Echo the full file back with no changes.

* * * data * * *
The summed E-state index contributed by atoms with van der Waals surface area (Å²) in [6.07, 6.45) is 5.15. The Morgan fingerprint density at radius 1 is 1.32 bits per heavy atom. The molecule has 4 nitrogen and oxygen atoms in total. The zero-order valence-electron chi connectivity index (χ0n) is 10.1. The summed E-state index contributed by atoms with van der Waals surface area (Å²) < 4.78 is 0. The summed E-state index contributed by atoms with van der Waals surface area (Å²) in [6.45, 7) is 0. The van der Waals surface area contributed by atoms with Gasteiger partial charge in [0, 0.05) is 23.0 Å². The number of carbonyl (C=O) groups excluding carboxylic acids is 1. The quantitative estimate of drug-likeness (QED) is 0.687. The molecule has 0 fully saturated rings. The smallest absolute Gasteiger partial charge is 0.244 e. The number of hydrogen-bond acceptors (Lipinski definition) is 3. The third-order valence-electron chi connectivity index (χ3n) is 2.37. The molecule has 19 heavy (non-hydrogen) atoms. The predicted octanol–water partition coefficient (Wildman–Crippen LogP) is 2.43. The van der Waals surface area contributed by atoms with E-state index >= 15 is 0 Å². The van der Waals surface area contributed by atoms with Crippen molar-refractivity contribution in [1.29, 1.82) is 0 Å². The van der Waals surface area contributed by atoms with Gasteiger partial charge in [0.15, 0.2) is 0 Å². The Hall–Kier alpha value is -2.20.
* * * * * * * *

The summed E-state index contributed by atoms with van der Waals surface area (Å²) in [6.07, 6.45) is 5.15. The Morgan fingerprint density at radius 1 is 1.32 bits per heavy atom. The molecule has 4 nitrogen and oxygen atoms in total. The zero-order valence-electron chi connectivity index (χ0n) is 10.1. The summed E-state index contributed by atoms with van der Waals surface area (Å²) < 4.78 is 0. The summed E-state index contributed by atoms with van der Waals surface area (Å²) in [6.45, 7) is 0. The van der Waals surface area contributed by atoms with Gasteiger partial charge in [0, 0.05) is 23.0 Å². The number of carbonyl (C=O) groups excluding carboxylic acids is 1. The quantitative estimate of drug-likeness (QED) is 0.687. The molecule has 0 fully saturated rings. The smallest absolute Gasteiger partial charge is 0.244 e. The number of hydrogen-bond acceptors (Lipinski definition) is 3. The third-order valence-electron chi connectivity index (χ3n) is 2.37. The molecule has 19 heavy (non-hydrogen) atoms. The predicted octanol–water partition coefficient (Wildman–Crippen LogP) is 2.43. The van der Waals surface area contributed by atoms with E-state index >= 15 is 0 Å². The van der Waals surface area contributed by atoms with Crippen molar-refractivity contribution in [1.29, 1.82) is 0 Å². The van der Waals surface area contributed by atoms with Gasteiger partial charge in [0.15, 0.2) is 0 Å². The Hall–Kier alpha value is -2.20.